Tuesday, December 07, 2004

Telemarketing Push and Shove Continues
by Al Bredenberg

Two news items from today speak to a common theme:

Majority of U.S. Mobile Phone Users Against Development of Wireless Directory

Excerpt: "The proposed 411 directory would be a database comprising wireless mobile phone numbers provided by five major U.S. wireless carriers: Cingular Wireless/AT&T Wireless, Nextel, Sprint PCS, and T-Mobile. Verizon Wireless is the only carrier who opposes the creation of the wireless 411 directory."


Senator Opposes Changes to National Do Not Call List

Excerpt: "U.S. Senator Bill Nelson Monday called on the federal agency [FTC] responsible for overseeing the national Do Not Call Registry to scrap a proposed rule that would allow companies to deliver taped telephone messages to millions of Americans on the list."

Both of these issues have their complexities and subtleties.

The wireless directory mentioned in the first news release could be set up on an opt-in basis so that nobody would be included without their express permission. And a prerecorded phone message under the proposed FTC amendment would supposedly only be allowed if the caller has an established relationship with the recipient of the call.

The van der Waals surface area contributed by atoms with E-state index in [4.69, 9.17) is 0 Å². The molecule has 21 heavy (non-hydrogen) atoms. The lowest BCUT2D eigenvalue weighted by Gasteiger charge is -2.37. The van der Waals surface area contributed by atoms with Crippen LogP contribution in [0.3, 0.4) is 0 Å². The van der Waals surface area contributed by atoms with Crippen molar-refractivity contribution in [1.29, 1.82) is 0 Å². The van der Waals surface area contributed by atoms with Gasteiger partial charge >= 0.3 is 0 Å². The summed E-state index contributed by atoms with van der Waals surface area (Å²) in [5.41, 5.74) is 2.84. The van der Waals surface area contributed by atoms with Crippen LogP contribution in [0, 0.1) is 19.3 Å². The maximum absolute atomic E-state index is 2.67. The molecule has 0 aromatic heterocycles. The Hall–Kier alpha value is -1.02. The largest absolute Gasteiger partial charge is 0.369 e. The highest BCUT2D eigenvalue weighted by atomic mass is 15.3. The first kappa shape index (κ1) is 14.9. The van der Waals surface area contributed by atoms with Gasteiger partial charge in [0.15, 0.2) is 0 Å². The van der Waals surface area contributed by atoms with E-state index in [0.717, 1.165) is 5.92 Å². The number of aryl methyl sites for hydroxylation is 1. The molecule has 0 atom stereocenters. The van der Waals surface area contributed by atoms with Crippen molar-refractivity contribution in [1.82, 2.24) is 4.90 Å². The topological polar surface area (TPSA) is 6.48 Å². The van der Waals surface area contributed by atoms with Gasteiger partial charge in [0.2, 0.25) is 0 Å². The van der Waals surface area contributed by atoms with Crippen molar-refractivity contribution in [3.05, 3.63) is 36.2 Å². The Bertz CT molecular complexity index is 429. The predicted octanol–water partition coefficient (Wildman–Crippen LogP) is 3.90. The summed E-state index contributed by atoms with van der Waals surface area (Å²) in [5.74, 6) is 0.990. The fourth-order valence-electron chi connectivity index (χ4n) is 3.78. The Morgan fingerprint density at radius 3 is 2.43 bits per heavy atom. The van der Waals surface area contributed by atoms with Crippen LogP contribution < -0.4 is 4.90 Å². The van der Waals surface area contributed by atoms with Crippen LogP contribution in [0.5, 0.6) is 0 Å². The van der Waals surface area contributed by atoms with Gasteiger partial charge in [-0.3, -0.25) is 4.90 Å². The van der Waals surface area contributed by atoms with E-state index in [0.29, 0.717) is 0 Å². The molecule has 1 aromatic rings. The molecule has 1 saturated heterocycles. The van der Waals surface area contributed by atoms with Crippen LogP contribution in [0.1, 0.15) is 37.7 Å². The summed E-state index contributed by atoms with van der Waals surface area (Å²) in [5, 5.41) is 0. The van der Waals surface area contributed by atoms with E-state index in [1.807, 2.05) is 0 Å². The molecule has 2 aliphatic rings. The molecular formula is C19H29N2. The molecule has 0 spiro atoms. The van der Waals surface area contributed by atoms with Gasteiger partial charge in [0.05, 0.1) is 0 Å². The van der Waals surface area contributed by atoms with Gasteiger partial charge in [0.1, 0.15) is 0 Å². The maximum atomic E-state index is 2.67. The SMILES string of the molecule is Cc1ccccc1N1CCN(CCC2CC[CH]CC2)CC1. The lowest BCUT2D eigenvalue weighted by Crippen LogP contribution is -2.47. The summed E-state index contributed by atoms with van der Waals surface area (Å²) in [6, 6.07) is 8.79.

Realistically, none of us should expect to go through life without getting marketed to, at least to some degree. Not gonna happen.

But telemarketing is one form that especially seems to generate ire from consumers. David Lazarus at the San Francisco Chronicle recently equated prerecorded telemarketing calls with a much-hated form of online marketing, when he wrote: "If the FTC changes its guidelines, people could be deluged with the phone equivalent of spam," that is, a barrage of prerecorded messages that can't be stopped and don't respond to "No, thank you" (or to profanity).

And if people hate telemarketing calls to their landline phones, I'm pretty sure that goes double for calls to cell phones, which are viewed as a more personal and private communication channel.
I think it behooves marketers to self-regulate by respecting consumers' feelings and avoiding marketing methods that are likely to result in a backlash.

Unfortunately, you can be sure that there will always be marketers who will push the limits just as far as they can, voicing the excuse that 'it's all right as long as it's legal' or 'you can't restrict my freedom of speech' or 'I haven't been arrested yet, so it must be all right.'

And because there are always marketers who are willing to poison the waters, there will always be consumer advocates pressuring the authorities for stronger protections.

The Federal Trade Commission has created an online comment form for consumers who wish to respond to the proposed amendment to its Telemarketing Sales Rule, that is, an amendment that would create "an additional call abandonment safe harbor to allow telemarketing calls that deliver a prerecorded message to consumers with whom the seller on whose behalf the calls are made has an established business relationship."

Want to put in your two cents? The FTC's online comment form is available at:


AB -- 12/07/04


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